Sar : Brex started out as a corporate card for startups and later introduced vertical products to serve categories like ecommerce brands and life sciences. Cash management was launched around this time last year. Now, Brex has expanded its vision to become the financial OS for the next generation of businesses. Can you explain the evolution of what you guys have been working on?

Erica : We’re really excited about the evolution of our offering. Brex has always been focused on being more than a payments and credit card company, even from our initial product which incorporated tools and software to help companies manage their expenses. Our goal is to enable businesses to grow. To do that, we’re expanding on what we’ve built today and giving companies a platform to better and more easily manage their business - from our payments, credit, and cash management solutions, to spend management, billing, and visibility. Finance teams historically have had to bounce around numerous tools and services to get their job done and have visibility into their company. Brex is building so that companies can come to one place and experience everything seamlessly, giving teams time back to focus on managing their business.

Sar : There’s a wave of startups trying to build software for FP&A teams. You brought up how finance teams have to use fragmented systems to do their work. Do you believe Brex’s evolution of offerings means who you are building for is slowly changing from corporate card users across an organization to a functional team?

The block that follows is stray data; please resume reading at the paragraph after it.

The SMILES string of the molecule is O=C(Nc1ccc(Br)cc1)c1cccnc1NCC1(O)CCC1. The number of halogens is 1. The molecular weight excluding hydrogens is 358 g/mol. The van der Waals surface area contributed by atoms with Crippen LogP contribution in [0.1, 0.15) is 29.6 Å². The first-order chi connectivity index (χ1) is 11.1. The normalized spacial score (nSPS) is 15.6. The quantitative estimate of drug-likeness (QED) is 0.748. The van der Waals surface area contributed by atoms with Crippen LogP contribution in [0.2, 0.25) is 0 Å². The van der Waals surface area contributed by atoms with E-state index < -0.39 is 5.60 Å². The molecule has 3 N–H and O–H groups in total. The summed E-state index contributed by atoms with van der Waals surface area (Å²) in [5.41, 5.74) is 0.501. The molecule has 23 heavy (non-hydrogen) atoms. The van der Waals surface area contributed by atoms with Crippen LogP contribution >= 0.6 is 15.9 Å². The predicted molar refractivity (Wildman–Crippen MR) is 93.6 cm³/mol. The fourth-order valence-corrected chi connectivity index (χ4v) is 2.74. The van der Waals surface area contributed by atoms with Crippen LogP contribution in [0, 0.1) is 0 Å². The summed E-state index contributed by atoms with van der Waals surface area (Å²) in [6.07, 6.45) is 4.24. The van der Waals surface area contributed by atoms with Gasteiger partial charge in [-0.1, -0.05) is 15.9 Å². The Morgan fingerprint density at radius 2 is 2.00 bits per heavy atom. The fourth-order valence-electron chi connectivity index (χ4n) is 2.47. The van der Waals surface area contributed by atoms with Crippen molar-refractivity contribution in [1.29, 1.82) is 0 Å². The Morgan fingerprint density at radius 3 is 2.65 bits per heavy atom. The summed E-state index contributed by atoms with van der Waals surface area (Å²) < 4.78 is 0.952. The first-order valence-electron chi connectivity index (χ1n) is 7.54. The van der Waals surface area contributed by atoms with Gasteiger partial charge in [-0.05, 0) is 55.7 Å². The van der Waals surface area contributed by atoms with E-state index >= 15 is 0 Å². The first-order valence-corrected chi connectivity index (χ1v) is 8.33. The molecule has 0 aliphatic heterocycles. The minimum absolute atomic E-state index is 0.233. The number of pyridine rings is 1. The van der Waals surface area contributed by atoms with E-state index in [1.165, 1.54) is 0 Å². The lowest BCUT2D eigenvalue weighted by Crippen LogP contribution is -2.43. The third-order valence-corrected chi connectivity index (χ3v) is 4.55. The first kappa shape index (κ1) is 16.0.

Erica : It’s a really exciting space right now. At Brex we’ve always built our product both for the users of the card, and for the finance teams managing them on the company side. Take for example one of our features at launch, text receipt matching and capture. While this is great for the card user, saving them time from having to manage receipt submission and approvals, it’s also a huge benefit for the finance team because adherence to policies increases, and it automates much of the wrangling that previously existed when matching charges to receipts, which is required for audits and reconciliations. Brex’s software on the Cash side and controls and expense management on the Card side tend to be more focused on the finance teams, enabling them to work more efficiently to schedule payments and monitor their business. So I would say it’s more of a continuation of what we’ve been building from the start.